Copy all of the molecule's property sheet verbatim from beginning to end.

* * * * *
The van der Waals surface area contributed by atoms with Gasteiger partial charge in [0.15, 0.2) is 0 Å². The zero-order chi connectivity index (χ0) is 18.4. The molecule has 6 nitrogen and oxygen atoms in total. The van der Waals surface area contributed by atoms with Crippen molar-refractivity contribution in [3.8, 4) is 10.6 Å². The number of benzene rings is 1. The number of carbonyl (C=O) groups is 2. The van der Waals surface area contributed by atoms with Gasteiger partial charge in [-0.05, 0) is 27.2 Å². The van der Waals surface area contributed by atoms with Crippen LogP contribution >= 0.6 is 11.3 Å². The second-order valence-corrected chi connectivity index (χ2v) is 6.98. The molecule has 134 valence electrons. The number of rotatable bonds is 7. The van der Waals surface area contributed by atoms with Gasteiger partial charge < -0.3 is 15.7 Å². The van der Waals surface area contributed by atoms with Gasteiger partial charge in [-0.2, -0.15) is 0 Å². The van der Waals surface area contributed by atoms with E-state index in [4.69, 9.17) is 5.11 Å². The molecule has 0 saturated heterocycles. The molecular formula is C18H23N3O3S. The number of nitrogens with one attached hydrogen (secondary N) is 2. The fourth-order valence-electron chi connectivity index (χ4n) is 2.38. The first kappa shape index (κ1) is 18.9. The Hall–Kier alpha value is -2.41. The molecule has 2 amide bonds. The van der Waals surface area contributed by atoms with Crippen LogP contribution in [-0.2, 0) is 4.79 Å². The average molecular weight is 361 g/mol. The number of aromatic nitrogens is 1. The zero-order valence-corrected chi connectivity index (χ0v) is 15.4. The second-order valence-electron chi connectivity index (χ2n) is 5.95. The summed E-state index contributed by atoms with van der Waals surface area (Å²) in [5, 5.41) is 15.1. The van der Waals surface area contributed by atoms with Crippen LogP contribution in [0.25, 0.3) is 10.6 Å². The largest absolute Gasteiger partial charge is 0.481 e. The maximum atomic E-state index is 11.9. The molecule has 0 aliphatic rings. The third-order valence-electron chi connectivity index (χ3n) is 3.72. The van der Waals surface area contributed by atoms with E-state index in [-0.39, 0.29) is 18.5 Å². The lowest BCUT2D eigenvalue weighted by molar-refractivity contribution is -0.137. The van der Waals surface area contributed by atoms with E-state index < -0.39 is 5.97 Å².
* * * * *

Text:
The van der Waals surface area contributed by atoms with Gasteiger partial charge in [0.15, 0.2) is 0 Å². The zero-order chi connectivity index (χ0) is 18.4. The molecule has 6 nitrogen and oxygen atoms in total. The van der Waals surface area contributed by atoms with Crippen molar-refractivity contribution in [3.8, 4) is 10.6 Å². The number of benzene rings is 1. The number of carbonyl (C=O) groups is 2. The van der Waals surface area contributed by atoms with Gasteiger partial charge in [-0.05, 0) is 27.2 Å². The van der Waals surface area contributed by atoms with Crippen LogP contribution >= 0.6 is 11.3 Å². The second-order valence-corrected chi connectivity index (χ2v) is 6.98. The molecule has 134 valence electrons. The number of rotatable bonds is 7. The van der Waals surface area contributed by atoms with Gasteiger partial charge < -0.3 is 15.7 Å². The van der Waals surface area contributed by atoms with Gasteiger partial charge in [-0.2, -0.15) is 0 Å². The van der Waals surface area contributed by atoms with E-state index in [4.69, 9.17) is 5.11 Å². The molecule has 0 saturated heterocycles. The molecular formula is C18H23N3O3S. The number of nitrogens with one attached hydrogen (secondary N) is 2. The fourth-order valence-electron chi connectivity index (χ4n) is 2.38. The first kappa shape index (κ1) is 18.9. The Hall–Kier alpha value is -2.41. The molecule has 2 amide bonds. The van der Waals surface area contributed by atoms with Crippen LogP contribution in [-0.2, 0) is 4.79 Å². The average molecular weight is 361 g/mol. The number of aromatic nitrogens is 1. The zero-order valence-corrected chi connectivity index (χ0v) is 15.4. The second-order valence-electron chi connectivity index (χ2n) is 5.95. The summed E-state index contributed by atoms with van der Waals surface area (Å²) in [5, 5.41) is 15.1. The van der Waals surface area contributed by atoms with Crippen LogP contribution in [0.25, 0.3) is 10.6 Å². The largest absolute Gasteiger partial charge is 0.481 e. The maximum atomic E-state index is 11.9. The molecule has 0 aliphatic rings. The third-order valence-electron chi connectivity index (χ3n) is 3.72. The van der Waals surface area contributed by atoms with E-state index in [-0.39, 0.29) is 18.5 Å². The lowest BCUT2D eigenvalue weighted by molar-refractivity contribution is -0.137. The van der Waals surface area contributed by atoms with E-state index < -0.39 is 5.97 Å².